Nuclear science to fight sleeping sickness

Nov 27, 2009

The International Atomic Energy Agency on Friday announced an agreement to help African nations battle the tsetse fly, the main carrier of parasites that causes sleeping sickness with its bites.

The IAEA, which has been working on the problem with African countries for 30 years, can make available a Sterile Insect Technique (SIT), a nuclear-based pest control technology that is often described as "biological birth control for insects", according to the agency's website.

The IAEA signed a memorandum of understanding on Wednesday with the African Union, extending cooperation in a range of domains. Work on follows an effective trial in Zanzibar in the late 1990s.

Sleeping sickness, or trypanosomosis in animals, is a deadly disease found in 35 African countries, where it kills 400,000 people a year, along with some three million head of cattle.

Apart from the cost in lives, the disease is seen as a major obstacle to development, causing an estimated loss in earnings of about four billion dollars (2.7 billion euros) a year.

"In SIT-supported pest suppression and prevention campaigns, millions of sterilized male insects are released into targeted areas. They mate with wild females in the field, but no offspring are produced. Eventually, the population is suppressed and steadily reduced over time," the IAEA explained.

Medical cooperation is part of the brief of the IAEA, which is based in Vienna and is responsible for promoting peaceful uses of atomic energy.

(c) 2009 AFP

Explore further: 'Ebola will return', veteran scientist warns

Related Stories

Revealing secrets of 'African sleeping sickness'

Oct 27, 2008

Scientists in the United Kingdom and Russia are reporting identification of a long-sought chink in the armor of the parasite that causes African sleeping sickness, a parasitic disease that kills at least 50,000 people each ...

Screw worm outbreak in Yemen

May 06, 2008

An outbreak of the insidious ´screw worm´ fly in Yemen, is threatening livelihoods, in a country where rearing livestock is a traditional way of life. In recent weeks, a Ministerial delegation was at the IAEA in Vienna, ...

Are sterile mosquitoes the answer to malaria elimination?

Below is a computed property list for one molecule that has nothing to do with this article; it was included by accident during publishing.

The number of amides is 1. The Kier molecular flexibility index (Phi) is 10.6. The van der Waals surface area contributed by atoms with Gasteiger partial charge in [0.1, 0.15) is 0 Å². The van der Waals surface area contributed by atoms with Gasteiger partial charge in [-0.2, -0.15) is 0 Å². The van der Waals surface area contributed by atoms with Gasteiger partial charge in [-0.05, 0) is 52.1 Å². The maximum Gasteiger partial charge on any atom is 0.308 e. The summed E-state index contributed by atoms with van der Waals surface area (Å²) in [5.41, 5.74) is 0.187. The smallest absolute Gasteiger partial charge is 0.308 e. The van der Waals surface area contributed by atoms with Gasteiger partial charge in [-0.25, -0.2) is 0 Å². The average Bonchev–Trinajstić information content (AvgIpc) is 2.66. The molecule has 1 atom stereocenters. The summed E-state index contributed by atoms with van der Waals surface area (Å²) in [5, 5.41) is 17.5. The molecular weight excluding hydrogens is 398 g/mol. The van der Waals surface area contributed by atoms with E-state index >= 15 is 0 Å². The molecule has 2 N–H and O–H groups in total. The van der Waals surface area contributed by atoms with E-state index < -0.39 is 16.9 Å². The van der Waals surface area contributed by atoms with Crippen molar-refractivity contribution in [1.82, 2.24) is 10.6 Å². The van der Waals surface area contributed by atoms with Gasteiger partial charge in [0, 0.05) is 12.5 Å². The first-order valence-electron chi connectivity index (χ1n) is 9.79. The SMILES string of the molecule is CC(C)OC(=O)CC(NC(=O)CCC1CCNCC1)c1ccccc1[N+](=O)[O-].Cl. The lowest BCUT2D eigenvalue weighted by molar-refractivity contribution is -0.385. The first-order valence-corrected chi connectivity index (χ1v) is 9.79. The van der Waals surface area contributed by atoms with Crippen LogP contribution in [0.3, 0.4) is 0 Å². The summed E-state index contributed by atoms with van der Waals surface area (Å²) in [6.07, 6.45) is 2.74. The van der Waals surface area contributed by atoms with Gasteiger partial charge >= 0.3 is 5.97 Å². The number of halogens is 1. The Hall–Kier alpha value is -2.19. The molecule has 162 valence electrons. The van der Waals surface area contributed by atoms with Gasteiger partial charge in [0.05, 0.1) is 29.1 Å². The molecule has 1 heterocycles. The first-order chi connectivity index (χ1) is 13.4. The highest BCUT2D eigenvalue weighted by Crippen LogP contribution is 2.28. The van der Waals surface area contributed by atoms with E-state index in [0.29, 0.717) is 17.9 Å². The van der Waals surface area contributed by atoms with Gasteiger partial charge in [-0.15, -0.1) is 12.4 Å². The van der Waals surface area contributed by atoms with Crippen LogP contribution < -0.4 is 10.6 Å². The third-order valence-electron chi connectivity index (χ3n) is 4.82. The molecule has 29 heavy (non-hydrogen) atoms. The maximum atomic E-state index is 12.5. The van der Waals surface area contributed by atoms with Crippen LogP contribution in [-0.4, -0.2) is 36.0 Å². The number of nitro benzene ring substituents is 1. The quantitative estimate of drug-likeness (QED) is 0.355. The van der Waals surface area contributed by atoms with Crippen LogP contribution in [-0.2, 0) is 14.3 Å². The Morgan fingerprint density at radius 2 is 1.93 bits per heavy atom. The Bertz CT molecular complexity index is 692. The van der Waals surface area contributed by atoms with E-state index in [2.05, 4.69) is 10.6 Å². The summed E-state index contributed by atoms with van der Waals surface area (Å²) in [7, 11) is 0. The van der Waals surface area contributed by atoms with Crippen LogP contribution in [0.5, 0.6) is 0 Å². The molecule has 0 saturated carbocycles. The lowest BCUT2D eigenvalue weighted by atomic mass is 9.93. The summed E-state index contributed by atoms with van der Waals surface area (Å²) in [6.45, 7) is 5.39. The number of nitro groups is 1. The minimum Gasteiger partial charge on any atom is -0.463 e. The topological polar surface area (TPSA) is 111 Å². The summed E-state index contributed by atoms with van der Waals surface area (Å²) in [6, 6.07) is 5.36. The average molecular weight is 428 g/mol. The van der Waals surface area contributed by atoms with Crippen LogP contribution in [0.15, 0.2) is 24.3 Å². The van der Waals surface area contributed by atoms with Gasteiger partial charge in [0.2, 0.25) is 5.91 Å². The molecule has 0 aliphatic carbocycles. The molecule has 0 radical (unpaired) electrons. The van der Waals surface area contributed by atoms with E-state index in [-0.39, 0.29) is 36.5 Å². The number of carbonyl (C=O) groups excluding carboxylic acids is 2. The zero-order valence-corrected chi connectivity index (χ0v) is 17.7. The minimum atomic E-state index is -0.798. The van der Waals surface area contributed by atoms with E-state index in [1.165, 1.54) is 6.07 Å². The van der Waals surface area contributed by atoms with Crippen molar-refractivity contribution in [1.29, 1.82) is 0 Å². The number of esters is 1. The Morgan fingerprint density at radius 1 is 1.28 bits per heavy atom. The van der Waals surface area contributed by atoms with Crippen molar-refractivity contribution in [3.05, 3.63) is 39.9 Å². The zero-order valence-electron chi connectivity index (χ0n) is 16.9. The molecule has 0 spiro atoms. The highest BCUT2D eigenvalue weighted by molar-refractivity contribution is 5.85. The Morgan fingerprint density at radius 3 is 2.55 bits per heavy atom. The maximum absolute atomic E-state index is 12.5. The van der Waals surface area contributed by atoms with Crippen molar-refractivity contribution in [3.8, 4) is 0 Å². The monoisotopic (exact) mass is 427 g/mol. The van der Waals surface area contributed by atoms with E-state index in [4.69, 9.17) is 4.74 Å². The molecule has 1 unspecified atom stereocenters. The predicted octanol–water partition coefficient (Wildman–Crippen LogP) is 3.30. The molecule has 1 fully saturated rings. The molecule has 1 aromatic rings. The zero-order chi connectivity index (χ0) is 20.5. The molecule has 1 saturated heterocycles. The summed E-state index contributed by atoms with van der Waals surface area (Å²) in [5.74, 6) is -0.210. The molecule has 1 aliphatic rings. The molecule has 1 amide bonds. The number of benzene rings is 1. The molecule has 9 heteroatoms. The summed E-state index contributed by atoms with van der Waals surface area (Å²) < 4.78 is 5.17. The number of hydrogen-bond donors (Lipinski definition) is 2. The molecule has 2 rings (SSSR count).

Nov 16, 2009

The Sterile Insect Technique (SIT), the release of sexually sterile male insects to wipe out a pest population, is one suggested solution to the problem of malaria in Africa. A new supplement, published in BioMed Central's ...

Recommended for you

'Ebola will return', veteran scientist warns

8 hours ago

Congolese expert Jean-Jacques Muyembe may be little known to the public, but he has been one of the world's top Ebola investigators since the first epidemic erupted in central Africa in 1976.

Score IDs patients with upper extremity DVT at low risk

23 hours ago

(HealthDay)—For patients with upper-extremity deep vein thrombosis (DVT), six easily available factors can be used to create a score that identifies those at low risk of adverse events during the first ...

Combined drug treatment combats kidney disease

May 29, 2015

A recent discovery by drug researchers whereby coupling specific cell membrane receptors has altered kidney cell function has triggered a re-think of how to treat chronic kidney disease (CKD) more effectively.

Active substance targeting dreaded hospital germs

May 29, 2015

In the German Center for Infection Research (DZIF), scientists have conducted clinical studies on an active substance against the dreaded hospital pathogen Staphylococcus aureus: a highly effective protein from bacteriophages ...

User comments : 0

Please sign in to add a comment. Registration is free, and takes less than a minute. Read more

Click here to reset your password.
Sign in to get notified via email when new comments are made.